Photo sharing: Facebook leads Flickr by a long margin

Flickr had been the leading Photo sharing site for quite a while but off late it’s been trumped by Facebook. Flickr adds about 3 million photos every day as opposed to Facebook which adds around 30 million photos every day. Social networks, it seems have come up as preferred locations for sharing photos as opposed to the photo sharing services.

Facebook Photos saw over 153 million uniques in Jan '09, while #2 Flickr saw only 66.7 million

Facebook Photos saw over 153 million uniques in Jan '09, while #2 Flickr saw only 66.7 million

Stan Schroeder of Mashable explains

Flickr has many additional features, and the images can be bigger, but ultimately people use Facebook for the same thing – sharing photos with their friends. Add to that the fact that photo management on Facebook is very elegantly done, with some simple editing options such as rotating and tagging added into the mix, and you’ve got yourself a nice, large photo sharing site for not-too-demanding users – and all your friends are already using it

I’d say it makes perfect sense. You’d like to share those moments with your friends, and they’re already there on social networks… why bother with an additional service… so I guess Youtube is next.

What do you think?

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About Sachendra Yadav

Mobilist and Social Media enthusiast
This entry was posted in Social Media and tagged , , , , . Bookmark the permalink.

8 Responses to Photo sharing: Facebook leads Flickr by a long margin

  1. Phil Barrett says:

    facebook has trumped flickr because of usability differences. flickr has limits on what you can upload, it’s harder to find, and fewer of the “masses” are on it.

    With facebook, even my mother can upload an entire album quickly and easily and she doesn’t have limits as to how many.

    Once again user experience trumps technology 🙂

    Having said that, i doubt facebook will ever take over youtube as the video leader as most people don’t create or search for videos like they take or search for pictures – or at least they don’t today.

    What makes youtube great is that you can find amazing videos from around the world… where as you are only mostly interested in pictures of your friends and family.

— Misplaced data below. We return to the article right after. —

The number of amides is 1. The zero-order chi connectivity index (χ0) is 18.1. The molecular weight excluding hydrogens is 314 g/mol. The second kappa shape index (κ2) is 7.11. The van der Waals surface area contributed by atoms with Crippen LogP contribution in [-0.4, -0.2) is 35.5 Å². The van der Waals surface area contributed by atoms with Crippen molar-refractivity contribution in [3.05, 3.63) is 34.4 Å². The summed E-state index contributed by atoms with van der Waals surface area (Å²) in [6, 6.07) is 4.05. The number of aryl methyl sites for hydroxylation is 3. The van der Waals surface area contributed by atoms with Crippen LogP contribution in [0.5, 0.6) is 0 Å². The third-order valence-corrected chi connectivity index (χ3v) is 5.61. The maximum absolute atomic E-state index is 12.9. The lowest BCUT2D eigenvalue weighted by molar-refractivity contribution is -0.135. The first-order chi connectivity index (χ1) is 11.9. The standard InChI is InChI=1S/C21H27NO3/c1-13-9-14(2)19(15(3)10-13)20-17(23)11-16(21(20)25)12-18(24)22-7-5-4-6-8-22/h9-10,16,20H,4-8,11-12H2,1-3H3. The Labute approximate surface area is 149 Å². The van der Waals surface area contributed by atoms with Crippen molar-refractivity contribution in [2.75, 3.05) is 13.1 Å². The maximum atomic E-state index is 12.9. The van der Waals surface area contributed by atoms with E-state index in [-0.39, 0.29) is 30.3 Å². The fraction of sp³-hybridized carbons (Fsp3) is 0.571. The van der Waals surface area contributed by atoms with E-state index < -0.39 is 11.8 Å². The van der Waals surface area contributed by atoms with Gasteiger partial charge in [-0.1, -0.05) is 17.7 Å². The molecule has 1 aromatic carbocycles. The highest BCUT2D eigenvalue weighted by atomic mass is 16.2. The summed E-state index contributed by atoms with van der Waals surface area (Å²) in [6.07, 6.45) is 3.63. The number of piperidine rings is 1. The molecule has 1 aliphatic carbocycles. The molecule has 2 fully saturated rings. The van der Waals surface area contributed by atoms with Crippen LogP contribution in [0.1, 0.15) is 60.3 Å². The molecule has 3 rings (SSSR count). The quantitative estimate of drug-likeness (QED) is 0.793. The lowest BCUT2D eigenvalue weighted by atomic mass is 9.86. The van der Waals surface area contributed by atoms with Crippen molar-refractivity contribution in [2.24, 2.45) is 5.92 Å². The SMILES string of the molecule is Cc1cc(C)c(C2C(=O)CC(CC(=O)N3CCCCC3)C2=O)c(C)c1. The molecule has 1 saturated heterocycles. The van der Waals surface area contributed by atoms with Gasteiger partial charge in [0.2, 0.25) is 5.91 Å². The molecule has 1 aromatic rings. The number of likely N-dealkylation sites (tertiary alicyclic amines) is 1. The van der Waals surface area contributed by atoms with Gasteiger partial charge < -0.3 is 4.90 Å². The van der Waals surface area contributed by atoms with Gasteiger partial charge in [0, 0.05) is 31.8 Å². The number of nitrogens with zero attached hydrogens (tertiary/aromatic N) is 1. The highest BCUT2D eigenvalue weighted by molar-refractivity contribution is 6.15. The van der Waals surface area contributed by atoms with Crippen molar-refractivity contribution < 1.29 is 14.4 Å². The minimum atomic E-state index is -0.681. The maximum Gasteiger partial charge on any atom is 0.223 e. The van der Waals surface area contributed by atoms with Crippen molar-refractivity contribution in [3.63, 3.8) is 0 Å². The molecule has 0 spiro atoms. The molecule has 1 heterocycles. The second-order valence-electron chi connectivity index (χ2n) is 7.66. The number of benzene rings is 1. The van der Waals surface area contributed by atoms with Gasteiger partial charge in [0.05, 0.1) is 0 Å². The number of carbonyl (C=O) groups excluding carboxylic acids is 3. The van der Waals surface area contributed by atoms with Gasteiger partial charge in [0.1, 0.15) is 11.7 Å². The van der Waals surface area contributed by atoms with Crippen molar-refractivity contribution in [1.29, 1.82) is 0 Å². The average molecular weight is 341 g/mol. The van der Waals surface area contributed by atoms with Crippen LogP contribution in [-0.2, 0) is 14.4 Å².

2. says:

    I go to Flickr to look at amazing photography or download a new wallpaper every now and then, I go to Facebook to see pictures of my friends drunk on the weekend.

    They kinda have different USPs

  3. Well,this is actually great. This makes me feel at home whenever I am away from home. Thanks for sharing. I so miss my Mum, thanks to Fb I always get a glimpse of her smile. More power to you and to your site!

  4. This is my experience. I am an amateur photographer and over the last few years I uploaded quality pictures to Flickr. I never uploaded vacation pictures or family pictures to Flickr. If I had quality pictures from a vacation that would have work as travel photographs I’d upload them but I’d leave out all the snap shots.

    I got a lot of exposure to my photos on Flickr but not many of my friends got to see my photographs. I’d email the Flickr albums every now and again.

    Now I put my photos on Facebook and get interaction and feedback from friends and people in the town where I live, which is great because I focus a lot on scenes of my local area. It’s helped me become popular as photographer in my local area. Flicker never really did that for me.

    What Facebook doesn’t do for me is to create a place where anyone can find photographs by searching. One of my goals with Flickr was to create a place where anyone searching for images of my local town and area could find them on the web. So I still upload to Flickr for this reason.

    I must say I forget about Flickr sometimes because I can upload a photo to Facebook and get immediate feedback and I have a fan page.

    The problem with Facebook is that your content is more or less closed to the outside work. This is the problem overall of Facebook, it’s a closed network that is monopolizing the web. It’s almost like its to the web what the old online services used to be like, AOL and Compuserve, closed communities, you are either in or out.

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